The artwork on this note card was created by 5768 WRJ Art Calendar artist Césan d’Ornellas Levine.
Over the weekend, news broke that Homestead, the largest detention center for immigrant children and youth, had closed. At its height, Homestead held over 3,000 young people in prison-like conditions with inadequate access to education, health care, and legal services. Though intended to be a temporary, emergency influx shelter, Homestead was holding children indefinitely.
The RAC and Reform Jewish congregations were part of a migrant-led, interfaith campaign to close Homestead and prevent the establishment of new emergency influx shelters. During a week of action in June, many of Reform Jews traveled to Homestead and stood in the rain declaring our outrage and calling on elected officials and the U.S. Department of Health and Human Services (HHS) to take action. This steady drumbeat of moral outrage and the attention from elected officials that it generated were crucial to closing Homestead.
Since then, hundreds of the children in Homestead have been reunited with their sponsors. This reinforces our belief that it is both possible and necessary to remove the barriers to reunification of families that have built up over the course of the past few years. The children who have not yet been placed with sponsors have been transferred from Homestead to smaller facilities, many of which are under the auspices of HHS. Although these facilities are less harsh than emergency influx shelters like Homestead, and are required to follow higher standards of care, we will continue to advocate for all children to be united with their sponsors.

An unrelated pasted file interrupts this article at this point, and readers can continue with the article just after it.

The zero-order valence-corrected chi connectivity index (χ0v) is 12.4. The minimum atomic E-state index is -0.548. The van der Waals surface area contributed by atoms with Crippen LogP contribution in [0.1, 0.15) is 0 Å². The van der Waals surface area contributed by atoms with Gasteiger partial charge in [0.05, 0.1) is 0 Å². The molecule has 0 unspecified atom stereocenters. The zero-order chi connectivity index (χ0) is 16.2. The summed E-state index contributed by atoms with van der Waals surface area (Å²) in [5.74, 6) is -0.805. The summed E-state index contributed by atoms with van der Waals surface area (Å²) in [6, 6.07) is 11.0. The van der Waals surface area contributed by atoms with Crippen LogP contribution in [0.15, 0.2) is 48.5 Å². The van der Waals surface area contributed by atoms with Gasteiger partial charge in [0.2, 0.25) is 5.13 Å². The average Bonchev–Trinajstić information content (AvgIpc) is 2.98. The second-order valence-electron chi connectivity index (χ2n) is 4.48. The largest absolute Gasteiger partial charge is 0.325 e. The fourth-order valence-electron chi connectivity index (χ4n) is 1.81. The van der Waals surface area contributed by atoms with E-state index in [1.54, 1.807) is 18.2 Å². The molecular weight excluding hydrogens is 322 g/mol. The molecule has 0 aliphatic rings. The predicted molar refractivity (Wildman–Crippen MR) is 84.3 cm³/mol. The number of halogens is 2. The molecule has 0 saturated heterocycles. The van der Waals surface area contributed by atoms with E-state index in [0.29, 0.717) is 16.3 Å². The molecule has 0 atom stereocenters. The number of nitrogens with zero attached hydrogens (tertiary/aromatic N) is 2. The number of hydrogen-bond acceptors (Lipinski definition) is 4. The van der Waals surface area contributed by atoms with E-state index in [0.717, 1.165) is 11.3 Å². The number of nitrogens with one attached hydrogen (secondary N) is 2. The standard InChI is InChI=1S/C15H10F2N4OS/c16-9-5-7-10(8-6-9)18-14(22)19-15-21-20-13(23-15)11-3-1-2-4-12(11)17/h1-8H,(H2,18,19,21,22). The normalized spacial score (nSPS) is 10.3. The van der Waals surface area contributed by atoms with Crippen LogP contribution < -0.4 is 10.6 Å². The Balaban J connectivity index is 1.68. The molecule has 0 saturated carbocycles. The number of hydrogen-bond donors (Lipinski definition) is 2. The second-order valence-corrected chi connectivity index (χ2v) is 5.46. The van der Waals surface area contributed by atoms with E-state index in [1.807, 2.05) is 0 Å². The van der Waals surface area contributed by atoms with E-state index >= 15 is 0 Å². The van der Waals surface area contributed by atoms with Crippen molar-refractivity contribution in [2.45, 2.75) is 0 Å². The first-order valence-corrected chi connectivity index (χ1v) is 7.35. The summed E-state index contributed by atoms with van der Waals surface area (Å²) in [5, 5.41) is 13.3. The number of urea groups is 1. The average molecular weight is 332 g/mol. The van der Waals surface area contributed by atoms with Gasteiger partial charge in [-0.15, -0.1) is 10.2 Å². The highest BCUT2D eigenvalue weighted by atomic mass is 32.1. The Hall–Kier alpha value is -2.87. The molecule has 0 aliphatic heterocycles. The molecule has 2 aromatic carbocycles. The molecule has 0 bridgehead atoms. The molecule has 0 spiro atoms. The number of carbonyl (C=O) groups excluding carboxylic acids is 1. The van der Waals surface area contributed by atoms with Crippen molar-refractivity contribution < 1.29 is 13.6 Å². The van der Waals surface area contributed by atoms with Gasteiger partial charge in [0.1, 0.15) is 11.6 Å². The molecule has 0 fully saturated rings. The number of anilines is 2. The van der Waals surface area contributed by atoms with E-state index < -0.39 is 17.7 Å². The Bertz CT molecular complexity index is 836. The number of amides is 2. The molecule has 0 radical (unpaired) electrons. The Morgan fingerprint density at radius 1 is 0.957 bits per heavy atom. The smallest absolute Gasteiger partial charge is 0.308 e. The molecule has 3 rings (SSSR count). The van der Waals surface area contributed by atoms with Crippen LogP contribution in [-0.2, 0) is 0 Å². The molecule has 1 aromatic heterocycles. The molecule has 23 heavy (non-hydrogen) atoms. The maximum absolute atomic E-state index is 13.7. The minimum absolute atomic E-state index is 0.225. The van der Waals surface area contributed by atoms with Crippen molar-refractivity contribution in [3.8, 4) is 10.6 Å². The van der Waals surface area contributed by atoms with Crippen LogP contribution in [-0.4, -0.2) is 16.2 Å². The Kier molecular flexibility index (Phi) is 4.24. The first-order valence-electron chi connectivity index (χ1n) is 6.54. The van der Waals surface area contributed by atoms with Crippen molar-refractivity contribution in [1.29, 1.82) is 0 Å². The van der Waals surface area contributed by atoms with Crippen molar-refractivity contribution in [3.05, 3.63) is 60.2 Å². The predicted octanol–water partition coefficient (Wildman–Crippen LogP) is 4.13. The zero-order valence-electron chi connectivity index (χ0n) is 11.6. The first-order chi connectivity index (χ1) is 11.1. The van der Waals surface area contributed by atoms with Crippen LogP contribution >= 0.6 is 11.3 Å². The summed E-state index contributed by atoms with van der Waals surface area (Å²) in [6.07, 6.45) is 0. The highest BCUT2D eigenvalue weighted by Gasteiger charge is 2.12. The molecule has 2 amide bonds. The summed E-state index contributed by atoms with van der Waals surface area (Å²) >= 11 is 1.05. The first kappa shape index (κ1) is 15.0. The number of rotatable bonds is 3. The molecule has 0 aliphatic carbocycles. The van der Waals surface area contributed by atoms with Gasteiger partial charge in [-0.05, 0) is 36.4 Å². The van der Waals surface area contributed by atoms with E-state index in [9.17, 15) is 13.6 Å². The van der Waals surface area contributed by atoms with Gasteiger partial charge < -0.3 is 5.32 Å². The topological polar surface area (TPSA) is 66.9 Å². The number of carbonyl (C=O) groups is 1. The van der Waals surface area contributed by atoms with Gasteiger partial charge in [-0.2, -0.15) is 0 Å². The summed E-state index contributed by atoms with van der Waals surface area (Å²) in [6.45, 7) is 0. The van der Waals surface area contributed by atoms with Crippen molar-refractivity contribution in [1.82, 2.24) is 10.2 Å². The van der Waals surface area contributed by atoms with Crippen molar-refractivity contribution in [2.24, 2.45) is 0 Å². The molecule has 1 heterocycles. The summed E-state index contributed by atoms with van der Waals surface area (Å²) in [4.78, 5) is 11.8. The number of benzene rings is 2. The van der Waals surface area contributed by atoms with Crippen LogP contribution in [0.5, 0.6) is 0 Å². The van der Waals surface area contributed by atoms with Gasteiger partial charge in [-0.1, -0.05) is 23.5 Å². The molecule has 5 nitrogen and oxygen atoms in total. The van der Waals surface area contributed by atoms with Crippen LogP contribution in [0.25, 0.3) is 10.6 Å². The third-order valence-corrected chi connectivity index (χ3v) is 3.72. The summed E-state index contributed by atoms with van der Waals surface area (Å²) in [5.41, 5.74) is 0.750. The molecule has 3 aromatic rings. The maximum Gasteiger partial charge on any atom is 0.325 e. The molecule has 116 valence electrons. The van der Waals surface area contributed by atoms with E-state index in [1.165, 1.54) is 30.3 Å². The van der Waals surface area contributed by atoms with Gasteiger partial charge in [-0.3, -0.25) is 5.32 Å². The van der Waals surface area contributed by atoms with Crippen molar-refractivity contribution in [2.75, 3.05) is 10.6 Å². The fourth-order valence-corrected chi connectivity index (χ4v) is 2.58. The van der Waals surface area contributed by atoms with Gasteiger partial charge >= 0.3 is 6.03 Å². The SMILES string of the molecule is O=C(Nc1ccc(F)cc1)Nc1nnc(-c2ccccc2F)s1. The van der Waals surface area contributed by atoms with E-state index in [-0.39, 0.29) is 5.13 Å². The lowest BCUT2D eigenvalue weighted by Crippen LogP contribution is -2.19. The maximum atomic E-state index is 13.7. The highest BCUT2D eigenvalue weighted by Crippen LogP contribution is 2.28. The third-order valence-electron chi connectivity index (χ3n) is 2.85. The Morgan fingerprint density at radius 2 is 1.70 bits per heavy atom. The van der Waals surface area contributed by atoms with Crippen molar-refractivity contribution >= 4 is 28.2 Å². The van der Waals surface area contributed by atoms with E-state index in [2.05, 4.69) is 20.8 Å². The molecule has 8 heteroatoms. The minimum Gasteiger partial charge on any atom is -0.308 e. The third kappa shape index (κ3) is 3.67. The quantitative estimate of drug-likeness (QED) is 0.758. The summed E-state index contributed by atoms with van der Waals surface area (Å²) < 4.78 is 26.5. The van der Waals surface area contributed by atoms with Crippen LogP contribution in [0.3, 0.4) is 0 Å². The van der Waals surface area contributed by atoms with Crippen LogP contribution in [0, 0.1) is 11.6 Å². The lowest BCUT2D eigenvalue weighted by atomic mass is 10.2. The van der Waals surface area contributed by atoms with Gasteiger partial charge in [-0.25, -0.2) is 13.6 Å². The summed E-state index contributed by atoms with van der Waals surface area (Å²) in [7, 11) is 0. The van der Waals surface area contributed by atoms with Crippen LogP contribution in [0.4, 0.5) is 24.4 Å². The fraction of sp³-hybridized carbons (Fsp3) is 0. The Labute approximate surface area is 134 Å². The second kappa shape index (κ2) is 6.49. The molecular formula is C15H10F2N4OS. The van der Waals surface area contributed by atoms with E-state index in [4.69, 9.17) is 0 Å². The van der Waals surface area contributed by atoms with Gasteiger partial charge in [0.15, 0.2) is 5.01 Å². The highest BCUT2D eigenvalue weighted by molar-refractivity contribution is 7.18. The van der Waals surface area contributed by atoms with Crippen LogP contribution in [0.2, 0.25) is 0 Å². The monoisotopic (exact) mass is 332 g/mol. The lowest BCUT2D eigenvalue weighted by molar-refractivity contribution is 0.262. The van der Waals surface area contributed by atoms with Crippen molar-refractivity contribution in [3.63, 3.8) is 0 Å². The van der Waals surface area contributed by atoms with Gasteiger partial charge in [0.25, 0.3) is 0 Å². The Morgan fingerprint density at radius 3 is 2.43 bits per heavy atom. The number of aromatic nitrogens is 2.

We welcome the closure of Homestead even as we remain vigilant about the opening of new emergency influx facilities and other types of immigrant detention centers. So, what comes next? We must continue to express moral outrage and hold our government accountable, making it clear that immigrants belong with their families, out of cages, and in communities. Here are three things that you can do right now to combat immigrant detention: